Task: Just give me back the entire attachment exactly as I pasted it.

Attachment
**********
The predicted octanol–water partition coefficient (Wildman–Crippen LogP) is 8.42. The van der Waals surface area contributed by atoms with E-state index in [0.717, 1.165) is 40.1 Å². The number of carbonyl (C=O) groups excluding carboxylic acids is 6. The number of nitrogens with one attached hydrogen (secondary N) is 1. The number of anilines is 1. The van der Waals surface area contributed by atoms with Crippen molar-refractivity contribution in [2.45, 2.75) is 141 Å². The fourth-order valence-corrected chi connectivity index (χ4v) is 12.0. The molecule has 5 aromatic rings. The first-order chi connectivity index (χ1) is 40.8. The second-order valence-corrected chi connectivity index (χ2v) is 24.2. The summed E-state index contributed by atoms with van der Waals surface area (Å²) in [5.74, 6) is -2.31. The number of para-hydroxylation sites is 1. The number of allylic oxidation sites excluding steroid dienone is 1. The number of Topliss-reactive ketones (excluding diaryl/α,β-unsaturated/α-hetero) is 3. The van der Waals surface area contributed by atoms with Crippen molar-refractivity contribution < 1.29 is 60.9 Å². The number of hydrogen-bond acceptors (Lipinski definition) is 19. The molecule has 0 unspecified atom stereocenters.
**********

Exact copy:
The predicted octanol–water partition coefficient (Wildman–Crippen LogP) is 8.42. The van der Waals surface area contributed by atoms with E-state index in [0.717, 1.165) is 40.1 Å². The number of carbonyl (C=O) groups excluding carboxylic acids is 6. The number of nitrogens with one attached hydrogen (secondary N) is 1. The number of anilines is 1. The van der Waals surface area contributed by atoms with Crippen molar-refractivity contribution in [2.45, 2.75) is 141 Å². The fourth-order valence-corrected chi connectivity index (χ4v) is 12.0. The molecule has 5 aromatic rings. The first-order chi connectivity index (χ1) is 40.8. The second-order valence-corrected chi connectivity index (χ2v) is 24.2. The summed E-state index contributed by atoms with van der Waals surface area (Å²) in [5.74, 6) is -2.31. The number of para-hydroxylation sites is 1. The number of allylic oxidation sites excluding steroid dienone is 1. The number of Topliss-reactive ketones (excluding diaryl/α,β-unsaturated/α-hetero) is 3. The van der Waals surface area contributed by atoms with Crippen molar-refractivity contribution < 1.29 is 60.9 Å². The number of hydrogen-bond acceptors (Lipinski definition) is 19. The molecule has 0 unspecified atom stereocenters.